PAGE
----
“Ethel!”, screams Cheryl.
“You didn’t stop!”
“At the corner, no stop.”
“Yes I did, I always stop at stop signs.”
“No, you were rolling, that doesn’t count as a stop. And the sign says stop.”
“Oh for God’s sake, Cheryl, don’t be so picky. That was enough of a stop. You never yell at Betty when she drives.”
“That’s because Betty always stops at signs. You made a California stop.”
“What are you talking about, we’re in Chicago?”
“That’s what they call a rolling stop. You rolled.”
Ethel sighs as she rolls thru the next stop.
February 7: Flash Fiction Challenge The prompt was ‘Signs’… 99 Words, no more, no less.
The Virtue of Silence
“Hi Cheryl, guess what?”
“I’m taking the vow of silence!”
“You’re becoming a nun?”
“No, silly, I’m not going to talk for a day.”
“Wow, that’s one big vow of silence, Ethel. I’m afraid to ask, what prompted this?”
“You remember my interest in meditation?”
“Right, Betty got you onto that. It still bugs me that you won’t tell me your mantra.”
“The Maharishi says ‘to speak your mantra aloud is like pulling a plant from its roots’.”
“A vow of silence is another form of meditation.”
“Well Ethel, it will be a sweet twenty-four hours.
Another 100 Words with the girls. This time for Sunday Writing “It’s all in the title.” by Mindlovemisery’s Menagerie. They asked for a poem or story using one of the 10 titles they offered. I chose ‘The Virtue of Silence”
“I need you to call Rick!!!”
“Ethel, what’s wrong?”
“My car broke, I’m on the expressway.”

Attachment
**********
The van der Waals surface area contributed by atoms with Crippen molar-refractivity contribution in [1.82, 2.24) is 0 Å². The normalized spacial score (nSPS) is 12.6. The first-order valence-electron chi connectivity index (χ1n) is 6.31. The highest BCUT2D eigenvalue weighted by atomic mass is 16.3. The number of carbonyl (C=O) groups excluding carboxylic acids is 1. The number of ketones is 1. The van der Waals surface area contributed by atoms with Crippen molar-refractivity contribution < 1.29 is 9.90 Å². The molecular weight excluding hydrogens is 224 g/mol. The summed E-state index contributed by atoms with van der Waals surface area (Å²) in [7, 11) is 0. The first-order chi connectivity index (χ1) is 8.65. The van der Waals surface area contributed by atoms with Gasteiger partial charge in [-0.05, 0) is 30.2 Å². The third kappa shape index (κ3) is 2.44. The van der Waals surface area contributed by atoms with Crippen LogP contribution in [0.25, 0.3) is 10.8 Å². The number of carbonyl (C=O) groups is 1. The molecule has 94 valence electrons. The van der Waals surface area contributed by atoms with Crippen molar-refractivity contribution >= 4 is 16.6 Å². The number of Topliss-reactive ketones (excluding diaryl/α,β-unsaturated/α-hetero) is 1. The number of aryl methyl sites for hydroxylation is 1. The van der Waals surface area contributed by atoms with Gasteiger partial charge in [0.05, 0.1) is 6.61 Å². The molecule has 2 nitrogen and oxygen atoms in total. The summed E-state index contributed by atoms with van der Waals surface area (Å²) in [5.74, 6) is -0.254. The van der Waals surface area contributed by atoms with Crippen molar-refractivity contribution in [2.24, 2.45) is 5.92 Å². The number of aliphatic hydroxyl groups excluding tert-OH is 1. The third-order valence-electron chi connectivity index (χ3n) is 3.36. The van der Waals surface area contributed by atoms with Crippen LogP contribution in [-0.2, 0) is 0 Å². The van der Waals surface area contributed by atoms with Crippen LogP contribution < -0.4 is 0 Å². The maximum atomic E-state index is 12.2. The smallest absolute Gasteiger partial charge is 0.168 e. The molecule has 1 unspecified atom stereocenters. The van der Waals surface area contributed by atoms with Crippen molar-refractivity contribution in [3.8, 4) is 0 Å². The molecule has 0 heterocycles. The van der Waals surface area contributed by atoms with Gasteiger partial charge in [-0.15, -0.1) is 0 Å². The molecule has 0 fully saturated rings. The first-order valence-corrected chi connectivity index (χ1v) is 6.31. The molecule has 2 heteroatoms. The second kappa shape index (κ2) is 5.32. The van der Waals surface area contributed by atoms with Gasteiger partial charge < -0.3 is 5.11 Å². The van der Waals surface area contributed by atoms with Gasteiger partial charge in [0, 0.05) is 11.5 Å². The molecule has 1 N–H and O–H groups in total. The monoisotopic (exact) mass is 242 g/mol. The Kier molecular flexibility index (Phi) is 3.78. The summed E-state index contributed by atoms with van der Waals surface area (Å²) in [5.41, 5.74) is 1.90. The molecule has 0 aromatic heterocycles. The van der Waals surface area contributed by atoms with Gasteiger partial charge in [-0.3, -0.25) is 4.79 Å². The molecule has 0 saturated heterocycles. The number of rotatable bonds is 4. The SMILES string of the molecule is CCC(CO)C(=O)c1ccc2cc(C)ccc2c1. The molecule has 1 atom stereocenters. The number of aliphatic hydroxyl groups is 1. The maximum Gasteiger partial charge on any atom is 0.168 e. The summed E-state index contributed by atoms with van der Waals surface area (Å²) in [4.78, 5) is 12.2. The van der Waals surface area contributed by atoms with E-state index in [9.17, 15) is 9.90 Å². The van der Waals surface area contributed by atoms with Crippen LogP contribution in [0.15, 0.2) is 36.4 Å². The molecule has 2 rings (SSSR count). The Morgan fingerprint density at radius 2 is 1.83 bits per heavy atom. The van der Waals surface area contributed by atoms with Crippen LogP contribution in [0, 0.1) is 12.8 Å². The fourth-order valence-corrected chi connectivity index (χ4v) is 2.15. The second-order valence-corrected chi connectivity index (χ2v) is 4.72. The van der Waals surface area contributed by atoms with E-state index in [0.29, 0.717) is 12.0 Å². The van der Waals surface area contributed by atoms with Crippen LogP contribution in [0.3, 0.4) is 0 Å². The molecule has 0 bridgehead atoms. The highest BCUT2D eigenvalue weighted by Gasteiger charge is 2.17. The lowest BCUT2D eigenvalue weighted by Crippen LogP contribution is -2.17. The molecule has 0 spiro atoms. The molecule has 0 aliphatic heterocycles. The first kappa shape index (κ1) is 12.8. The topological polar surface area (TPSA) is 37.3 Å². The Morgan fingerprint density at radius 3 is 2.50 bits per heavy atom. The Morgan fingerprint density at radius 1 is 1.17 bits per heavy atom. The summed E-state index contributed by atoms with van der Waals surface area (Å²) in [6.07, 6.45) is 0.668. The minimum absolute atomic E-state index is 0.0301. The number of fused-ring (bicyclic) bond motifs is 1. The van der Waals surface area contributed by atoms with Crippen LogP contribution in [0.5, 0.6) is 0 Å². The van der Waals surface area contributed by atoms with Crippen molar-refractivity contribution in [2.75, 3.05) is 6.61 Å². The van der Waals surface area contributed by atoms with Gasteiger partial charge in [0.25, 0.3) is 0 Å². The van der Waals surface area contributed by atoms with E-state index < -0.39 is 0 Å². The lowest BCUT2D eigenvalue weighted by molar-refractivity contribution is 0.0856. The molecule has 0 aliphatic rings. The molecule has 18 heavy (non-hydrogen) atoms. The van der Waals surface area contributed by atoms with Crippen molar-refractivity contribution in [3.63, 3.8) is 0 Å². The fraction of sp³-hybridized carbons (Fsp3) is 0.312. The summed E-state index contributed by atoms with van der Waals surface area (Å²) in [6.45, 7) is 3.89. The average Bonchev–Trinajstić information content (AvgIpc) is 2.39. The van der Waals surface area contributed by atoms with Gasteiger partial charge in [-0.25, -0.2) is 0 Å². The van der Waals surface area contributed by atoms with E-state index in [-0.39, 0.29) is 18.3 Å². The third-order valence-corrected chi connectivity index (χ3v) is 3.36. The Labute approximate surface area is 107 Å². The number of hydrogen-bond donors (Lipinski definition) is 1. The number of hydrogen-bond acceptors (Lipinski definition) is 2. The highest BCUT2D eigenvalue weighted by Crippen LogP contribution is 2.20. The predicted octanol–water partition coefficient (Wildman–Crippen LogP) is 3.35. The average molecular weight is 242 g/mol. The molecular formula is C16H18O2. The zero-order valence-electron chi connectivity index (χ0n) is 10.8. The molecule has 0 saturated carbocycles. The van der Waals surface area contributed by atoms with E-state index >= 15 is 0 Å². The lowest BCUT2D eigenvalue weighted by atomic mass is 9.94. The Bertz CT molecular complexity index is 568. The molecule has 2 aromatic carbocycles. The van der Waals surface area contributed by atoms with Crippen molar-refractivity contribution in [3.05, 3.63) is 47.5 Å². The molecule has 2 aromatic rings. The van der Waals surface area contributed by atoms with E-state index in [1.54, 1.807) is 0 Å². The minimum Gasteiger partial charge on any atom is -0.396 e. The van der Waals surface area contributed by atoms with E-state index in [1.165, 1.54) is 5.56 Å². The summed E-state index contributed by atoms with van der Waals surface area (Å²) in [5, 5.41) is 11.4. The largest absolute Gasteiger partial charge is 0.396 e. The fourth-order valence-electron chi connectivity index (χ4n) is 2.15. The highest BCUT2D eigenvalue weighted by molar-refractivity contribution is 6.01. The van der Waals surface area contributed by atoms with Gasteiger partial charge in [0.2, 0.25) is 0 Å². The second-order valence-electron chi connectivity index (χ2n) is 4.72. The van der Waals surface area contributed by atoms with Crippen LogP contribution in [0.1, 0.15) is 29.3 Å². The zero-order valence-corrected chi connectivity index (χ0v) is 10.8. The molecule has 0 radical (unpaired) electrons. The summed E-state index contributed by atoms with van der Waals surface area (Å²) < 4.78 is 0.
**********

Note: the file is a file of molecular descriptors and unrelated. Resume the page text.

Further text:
“Oh no!” How are you calling me?”
“A man stopped and I’m using his phone. We put the hood up but can’t see anything wrong, that’s why I need Rick.”
“Of course you can’t, I’m surprised you got the hood up.”
“The man did it.”
“I told you not to drive on the expressways, now look where you are.”
“I know where I am, Smarty, on the Kennedy at Damen, now call Rick and have him come save me.”
“Okay, stay where you are.”
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Always fun to see one of my photos used for the prompt at FridayFictioneers. Be sure to check out all the stories prompted by this old Chevy, which was left derelict in the woods many years ago near my daughter’s house on San Juan Island. My story was #79. You can find all the other stories here.
“Don’t give me that look.”
“That brow look.”
“What are you talking about?”
“Your brow is furrowed and that upsets me.”
“Well, maybe you shouldn’t do things that cause me to furrow.”
“Right, my bad.”
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Want to take part in the WEEKEND WRITING PROMPT? Write a story or poem with just 40 words and send it to Sammi Cox.
Yes, the girls are back. Who else?
Jason rose from the bench, his teaching finished for the day. Bemused, he watches as she packs her sheet music in her bag and retrieves her cellphone; she is his least favorite pupil. Cara’s not a bad player, she works hard, and she’s better than most of his other students. It is the stench of patchouli oil that puts her in that category, so he holds his breath as much as he can while he watches her play the piano, giving advice from time to time. “See you next week, Mr. J.” “Next week, Cara, don’t forget to practice.”
The following week something is different. Same flowery sundress, same patchouli oil, same banging the keys, then it hits him. The hourglass has sand in it. “Cara, you have sand!” “I know, Mr. J, do you like it? I’m so glad you noticed.” How could he not, the tiny hourglass on the webbing between her thumb and index finger now contained sand, canary yellow sand to be precise. “Do you love it?” “I do, your hourglass has a purpose now.” “Time marches on, Mr. J.” As she packs her bag, Jason hands her a small gift box. “A little something from us to reward you for the time you have spent practicing and learning the piano. Open it when you get home.”